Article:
Too many pollutants in the carpets

Carpets may contain toxins

Carpets may contain toxins

People love their carpets – 1.8 million tonnes are sold in Europe year after year. This is also the second largest carpet market next to the USA. The market leader today is Tarkett in France, followed by the Balta Group from Belgium. The production of a carpet takes place in several production steps. Each of the work stages uses a wide range of chemicals. The toxins contained therein later exhale into the room air or they are inhaled by the inhabitants as dust particles. Toxic chemicals are also the main obstacle to environmentally sound disposal. That’s why 1.6 million tons land in the waste incineration plant every year.

Anthesis Consulting Group studied ingredients and circular economy

One reason to pause and reflect is the study of the Anthesis Consulting Group (USA) from the year 2018. The authors examine on 110 pages the effects of chemical additives in carpet manufacturing on the health of the inhabitants and on recycling in the sense of a circular economy. On the basis of intensive research, the authors found that out of 59 toxic ingredients in carpet material, 37 substances are neither prohibited nor restricted. The list of horrors includes plasticisers, flame retardants, heavy metals, biocides, PAHs and various volatile substances (VOCs). Especially children are at risk, according to the study, because they often play on the carpet and take volatile chemicals through the skin or the respiratory tract.

Not all toxic substances are contained in European chemicals legislation

Certain substances are banned, restricted or at least identified in the European Chemicals Act (REACH). The assessment of the substances is subordinate to the national bodies. In a joint Community Rolling Action Plan (CoRAP), the European Chemicals Agency (ECHA) and the EU Member States set each year at the beginning of spring which substances should be assessed by Member State authorities over the next three years. With the publication of the CoRAP, companies subject to registration have the opportunity to enter into dialogue with the assessment authorities and to address the concerns, e.g. through complementary studies or measures to minimize environmental emissions. The Anthesis Group found that twelve of the substances mentioned in its report are not included in the CLP (Classification, Labeling and Packaging) list, including aromatic amines that are considered to be potentially carcinogenic or mutagenic. Ten substances are classified as potentially questionable; however, no further official measures are planned. Especially curious: lead and DINP plasticizers are banned in children’s toys, but approved as carpet ingredients.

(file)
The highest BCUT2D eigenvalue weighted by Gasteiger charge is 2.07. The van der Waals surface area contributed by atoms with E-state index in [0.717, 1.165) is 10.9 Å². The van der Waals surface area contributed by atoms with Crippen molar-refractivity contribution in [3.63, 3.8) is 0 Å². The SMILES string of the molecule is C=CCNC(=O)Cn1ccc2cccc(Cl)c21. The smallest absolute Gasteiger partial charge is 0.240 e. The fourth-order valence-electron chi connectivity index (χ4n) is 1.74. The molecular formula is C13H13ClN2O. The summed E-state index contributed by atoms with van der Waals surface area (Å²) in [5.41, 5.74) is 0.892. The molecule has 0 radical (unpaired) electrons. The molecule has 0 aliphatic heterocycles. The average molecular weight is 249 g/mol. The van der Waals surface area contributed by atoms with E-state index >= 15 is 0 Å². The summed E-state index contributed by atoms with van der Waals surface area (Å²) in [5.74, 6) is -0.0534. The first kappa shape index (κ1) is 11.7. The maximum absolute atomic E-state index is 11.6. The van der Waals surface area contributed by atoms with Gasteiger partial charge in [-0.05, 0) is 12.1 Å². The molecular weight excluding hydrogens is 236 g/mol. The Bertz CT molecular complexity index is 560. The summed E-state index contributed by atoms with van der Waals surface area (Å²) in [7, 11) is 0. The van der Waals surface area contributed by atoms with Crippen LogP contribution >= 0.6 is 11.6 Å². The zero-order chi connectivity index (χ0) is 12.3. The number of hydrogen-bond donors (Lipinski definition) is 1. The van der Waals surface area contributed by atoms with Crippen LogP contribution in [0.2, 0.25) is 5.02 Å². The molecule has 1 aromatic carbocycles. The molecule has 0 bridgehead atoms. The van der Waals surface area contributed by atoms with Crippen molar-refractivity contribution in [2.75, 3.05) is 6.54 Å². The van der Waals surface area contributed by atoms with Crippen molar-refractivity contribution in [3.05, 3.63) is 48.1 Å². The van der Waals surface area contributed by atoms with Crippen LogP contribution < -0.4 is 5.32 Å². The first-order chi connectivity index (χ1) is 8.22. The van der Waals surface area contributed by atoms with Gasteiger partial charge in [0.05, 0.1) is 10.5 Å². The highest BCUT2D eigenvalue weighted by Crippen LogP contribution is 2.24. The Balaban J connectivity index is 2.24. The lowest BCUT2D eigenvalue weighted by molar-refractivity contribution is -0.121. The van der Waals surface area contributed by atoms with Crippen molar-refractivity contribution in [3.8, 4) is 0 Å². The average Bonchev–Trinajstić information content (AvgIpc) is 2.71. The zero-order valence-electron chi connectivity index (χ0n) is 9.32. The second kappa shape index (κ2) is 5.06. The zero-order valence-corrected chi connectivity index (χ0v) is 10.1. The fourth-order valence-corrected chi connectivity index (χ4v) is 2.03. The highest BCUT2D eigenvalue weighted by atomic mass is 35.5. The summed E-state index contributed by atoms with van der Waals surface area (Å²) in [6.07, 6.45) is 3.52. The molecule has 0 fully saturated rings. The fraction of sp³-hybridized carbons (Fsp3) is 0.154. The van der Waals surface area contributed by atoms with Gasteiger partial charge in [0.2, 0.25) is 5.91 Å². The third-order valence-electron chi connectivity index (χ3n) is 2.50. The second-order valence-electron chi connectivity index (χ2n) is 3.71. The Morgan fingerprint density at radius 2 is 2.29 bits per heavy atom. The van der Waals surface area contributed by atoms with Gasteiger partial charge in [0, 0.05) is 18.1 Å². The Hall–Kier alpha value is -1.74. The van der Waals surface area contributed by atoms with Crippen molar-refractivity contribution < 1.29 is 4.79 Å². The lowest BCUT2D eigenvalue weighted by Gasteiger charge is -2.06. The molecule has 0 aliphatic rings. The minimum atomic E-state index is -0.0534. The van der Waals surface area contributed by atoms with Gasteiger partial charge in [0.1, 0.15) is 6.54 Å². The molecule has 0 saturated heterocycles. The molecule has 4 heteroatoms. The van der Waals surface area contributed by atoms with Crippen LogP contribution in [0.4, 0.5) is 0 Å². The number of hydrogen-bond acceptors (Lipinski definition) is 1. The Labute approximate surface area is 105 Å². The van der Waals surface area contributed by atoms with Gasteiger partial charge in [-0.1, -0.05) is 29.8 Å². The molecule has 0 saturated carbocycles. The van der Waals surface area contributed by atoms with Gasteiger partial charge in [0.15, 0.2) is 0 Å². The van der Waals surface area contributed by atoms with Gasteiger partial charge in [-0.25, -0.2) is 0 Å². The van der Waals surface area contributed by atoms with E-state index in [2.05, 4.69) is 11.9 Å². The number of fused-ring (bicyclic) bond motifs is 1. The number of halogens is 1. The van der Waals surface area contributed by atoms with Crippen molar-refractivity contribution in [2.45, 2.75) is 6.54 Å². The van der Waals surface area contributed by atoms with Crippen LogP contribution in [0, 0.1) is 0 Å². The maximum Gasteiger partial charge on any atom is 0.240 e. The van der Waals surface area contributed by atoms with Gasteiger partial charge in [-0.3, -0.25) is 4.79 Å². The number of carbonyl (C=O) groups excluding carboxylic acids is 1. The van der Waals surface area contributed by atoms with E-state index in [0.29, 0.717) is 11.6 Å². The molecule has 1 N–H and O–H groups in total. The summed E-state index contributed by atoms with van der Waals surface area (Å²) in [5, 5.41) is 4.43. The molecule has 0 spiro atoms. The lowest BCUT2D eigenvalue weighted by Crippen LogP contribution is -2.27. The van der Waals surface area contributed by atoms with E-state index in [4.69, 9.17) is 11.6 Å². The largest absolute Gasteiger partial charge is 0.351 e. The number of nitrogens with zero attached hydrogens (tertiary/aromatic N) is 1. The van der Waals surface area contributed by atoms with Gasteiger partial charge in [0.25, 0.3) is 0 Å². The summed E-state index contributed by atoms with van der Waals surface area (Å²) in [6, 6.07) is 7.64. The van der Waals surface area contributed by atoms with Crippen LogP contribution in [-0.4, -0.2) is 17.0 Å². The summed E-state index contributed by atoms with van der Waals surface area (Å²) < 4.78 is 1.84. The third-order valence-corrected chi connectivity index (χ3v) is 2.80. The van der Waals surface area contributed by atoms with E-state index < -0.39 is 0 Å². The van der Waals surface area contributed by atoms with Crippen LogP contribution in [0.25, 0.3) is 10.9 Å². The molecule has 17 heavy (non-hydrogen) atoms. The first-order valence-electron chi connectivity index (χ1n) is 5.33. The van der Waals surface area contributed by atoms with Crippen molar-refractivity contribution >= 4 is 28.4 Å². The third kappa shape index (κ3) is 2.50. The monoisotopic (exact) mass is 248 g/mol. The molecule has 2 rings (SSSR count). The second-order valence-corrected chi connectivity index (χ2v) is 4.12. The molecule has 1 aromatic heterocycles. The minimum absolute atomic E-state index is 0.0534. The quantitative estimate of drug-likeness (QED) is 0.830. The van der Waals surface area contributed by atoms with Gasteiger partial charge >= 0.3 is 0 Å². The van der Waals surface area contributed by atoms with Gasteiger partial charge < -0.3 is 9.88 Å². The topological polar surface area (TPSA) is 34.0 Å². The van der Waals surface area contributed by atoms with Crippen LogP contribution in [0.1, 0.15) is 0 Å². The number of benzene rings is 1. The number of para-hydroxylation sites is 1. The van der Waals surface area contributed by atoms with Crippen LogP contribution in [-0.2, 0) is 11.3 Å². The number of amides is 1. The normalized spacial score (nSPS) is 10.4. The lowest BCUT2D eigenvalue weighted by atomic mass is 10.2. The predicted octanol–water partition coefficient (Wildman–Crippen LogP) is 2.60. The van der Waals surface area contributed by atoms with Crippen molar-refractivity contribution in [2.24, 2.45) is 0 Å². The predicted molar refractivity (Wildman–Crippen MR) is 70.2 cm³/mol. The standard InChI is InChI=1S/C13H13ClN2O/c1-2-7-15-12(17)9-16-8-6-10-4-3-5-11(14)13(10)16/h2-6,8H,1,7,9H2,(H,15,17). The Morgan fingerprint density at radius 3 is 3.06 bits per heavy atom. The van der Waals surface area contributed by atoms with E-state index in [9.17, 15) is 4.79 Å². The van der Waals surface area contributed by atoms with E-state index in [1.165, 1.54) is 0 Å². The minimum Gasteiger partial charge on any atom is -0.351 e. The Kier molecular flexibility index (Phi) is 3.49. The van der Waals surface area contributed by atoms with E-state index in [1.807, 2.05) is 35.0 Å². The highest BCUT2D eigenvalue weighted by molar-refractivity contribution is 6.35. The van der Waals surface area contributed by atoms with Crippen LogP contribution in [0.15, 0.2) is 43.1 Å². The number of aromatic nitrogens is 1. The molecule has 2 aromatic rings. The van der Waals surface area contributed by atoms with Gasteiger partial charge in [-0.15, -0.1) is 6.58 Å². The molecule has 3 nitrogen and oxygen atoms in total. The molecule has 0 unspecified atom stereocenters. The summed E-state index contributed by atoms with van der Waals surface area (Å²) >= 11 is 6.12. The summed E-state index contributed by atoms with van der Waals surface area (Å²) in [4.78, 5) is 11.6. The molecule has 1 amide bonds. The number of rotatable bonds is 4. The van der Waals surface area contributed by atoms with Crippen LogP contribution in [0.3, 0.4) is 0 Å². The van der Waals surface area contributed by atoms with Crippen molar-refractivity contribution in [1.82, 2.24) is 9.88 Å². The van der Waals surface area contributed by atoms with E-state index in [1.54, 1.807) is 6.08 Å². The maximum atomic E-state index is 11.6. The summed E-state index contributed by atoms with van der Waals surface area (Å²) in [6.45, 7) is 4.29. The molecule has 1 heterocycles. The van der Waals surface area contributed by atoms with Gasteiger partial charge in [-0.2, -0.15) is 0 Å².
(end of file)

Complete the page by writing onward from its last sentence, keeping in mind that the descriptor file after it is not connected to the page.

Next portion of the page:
Different quality of the eco-label

The Anthesis report also examines the quality of environmental labels. Good ratings received the “Blue Angel”. The German label prohibits 51 of 59 substances or restricts them. This review comes closest to “The Nordic Swan”, an environmental label of the Nordic countries based in Stockholm. For example, it limits the use of isocyanates in carpets, while it restricts only the halogenated ones in the flame retardants. Anthesis classifies unfavorably the GUT seal introduced by industry. This label prohibits only 13 of the 59 risky chemicals. By contrast, none of the labels examined restricts the group of aromatic amines identified in the Anthesis report as degradation products of azo dyes and hazardous chemicals.

Use the power of consumers

Consumers have the opportunity to support and accelerate regulatory action. Demand for eco-friendly and healthier carpets would put more pressure on retailers and manufacturers to create greener products. Anyone who pays attention to the above-mentioned eco-labels “Blue Angel” or “Nordic Swan” when buying floor coverings has already avoided the biggest mistakes. Products without seals should have a full declaration of the ingredients. Substances of very high concern can be evaluated using the SVHC list (Substances of Very High Concern). However, this rather tedious process requires a dose of willpower from the consumer.

Pollutants can be measured in house dust

Certain ingredients in carpets can cause acute disease symptoms. Thus biocides are suspected of irritating the eyes or the skin. Silver can also cause skin irritation. Heavy metals also accumulate in the liver and kidneys in the long term. At least in the first few weeks after the carpet has been applied, volatile substances are effective. Styrene, butadiene or toluene are some of the most toxic representatives. For acute health problems or for precaution, building biologists recommend the analysis of house dust. In contrast to the room air measurement, this form of investigation is cheaper and can be mastered without special equipment.

Link recommendation

Anthesis-Group – Toxics in Carpets in the European Union

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